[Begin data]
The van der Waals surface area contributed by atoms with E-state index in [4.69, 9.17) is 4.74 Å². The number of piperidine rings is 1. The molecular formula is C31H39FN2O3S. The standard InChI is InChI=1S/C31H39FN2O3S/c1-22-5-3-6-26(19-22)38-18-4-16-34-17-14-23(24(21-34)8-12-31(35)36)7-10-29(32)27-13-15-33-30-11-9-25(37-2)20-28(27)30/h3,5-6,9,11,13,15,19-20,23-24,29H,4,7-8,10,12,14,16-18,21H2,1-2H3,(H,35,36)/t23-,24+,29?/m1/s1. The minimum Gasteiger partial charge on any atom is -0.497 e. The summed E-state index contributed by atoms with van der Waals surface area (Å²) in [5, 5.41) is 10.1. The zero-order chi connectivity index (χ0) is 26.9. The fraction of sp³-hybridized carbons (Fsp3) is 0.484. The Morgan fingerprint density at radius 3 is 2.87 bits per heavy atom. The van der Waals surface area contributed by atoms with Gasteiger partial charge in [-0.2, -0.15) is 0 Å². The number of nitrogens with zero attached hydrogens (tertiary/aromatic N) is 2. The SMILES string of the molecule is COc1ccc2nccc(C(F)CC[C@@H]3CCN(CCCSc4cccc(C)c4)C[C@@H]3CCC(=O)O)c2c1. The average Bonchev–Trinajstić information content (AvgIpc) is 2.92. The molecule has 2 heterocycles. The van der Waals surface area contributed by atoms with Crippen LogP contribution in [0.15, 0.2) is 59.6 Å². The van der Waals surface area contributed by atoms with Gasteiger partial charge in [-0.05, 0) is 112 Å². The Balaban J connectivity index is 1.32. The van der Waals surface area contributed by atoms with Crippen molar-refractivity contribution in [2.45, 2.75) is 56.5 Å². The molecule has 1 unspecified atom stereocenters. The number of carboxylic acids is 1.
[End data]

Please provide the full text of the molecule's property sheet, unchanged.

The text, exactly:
The van der Waals surface area contributed by atoms with E-state index in [4.69, 9.17) is 4.74 Å². The number of piperidine rings is 1. The molecular formula is C31H39FN2O3S. The standard InChI is InChI=1S/C31H39FN2O3S/c1-22-5-3-6-26(19-22)38-18-4-16-34-17-14-23(24(21-34)8-12-31(35)36)7-10-29(32)27-13-15-33-30-11-9-25(37-2)20-28(27)30/h3,5-6,9,11,13,15,19-20,23-24,29H,4,7-8,10,12,14,16-18,21H2,1-2H3,(H,35,36)/t23-,24+,29?/m1/s1. The minimum Gasteiger partial charge on any atom is -0.497 e. The summed E-state index contributed by atoms with van der Waals surface area (Å²) in [5, 5.41) is 10.1. The zero-order chi connectivity index (χ0) is 26.9. The fraction of sp³-hybridized carbons (Fsp3) is 0.484. The Morgan fingerprint density at radius 3 is 2.87 bits per heavy atom. The van der Waals surface area contributed by atoms with Gasteiger partial charge in [-0.2, -0.15) is 0 Å². The number of nitrogens with zero attached hydrogens (tertiary/aromatic N) is 2. The SMILES string of the molecule is COc1ccc2nccc(C(F)CC[C@@H]3CCN(CCCSc4cccc(C)c4)C[C@@H]3CCC(=O)O)c2c1. The average Bonchev–Trinajstić information content (AvgIpc) is 2.92. The molecule has 2 heterocycles. The van der Waals surface area contributed by atoms with Crippen LogP contribution in [0.15, 0.2) is 59.6 Å². The van der Waals surface area contributed by atoms with Gasteiger partial charge in [-0.05, 0) is 112 Å². The Balaban J connectivity index is 1.32. The van der Waals surface area contributed by atoms with Crippen molar-refractivity contribution in [2.45, 2.75) is 56.5 Å². The molecule has 1 unspecified atom stereocenters. The number of carboxylic acids is 1.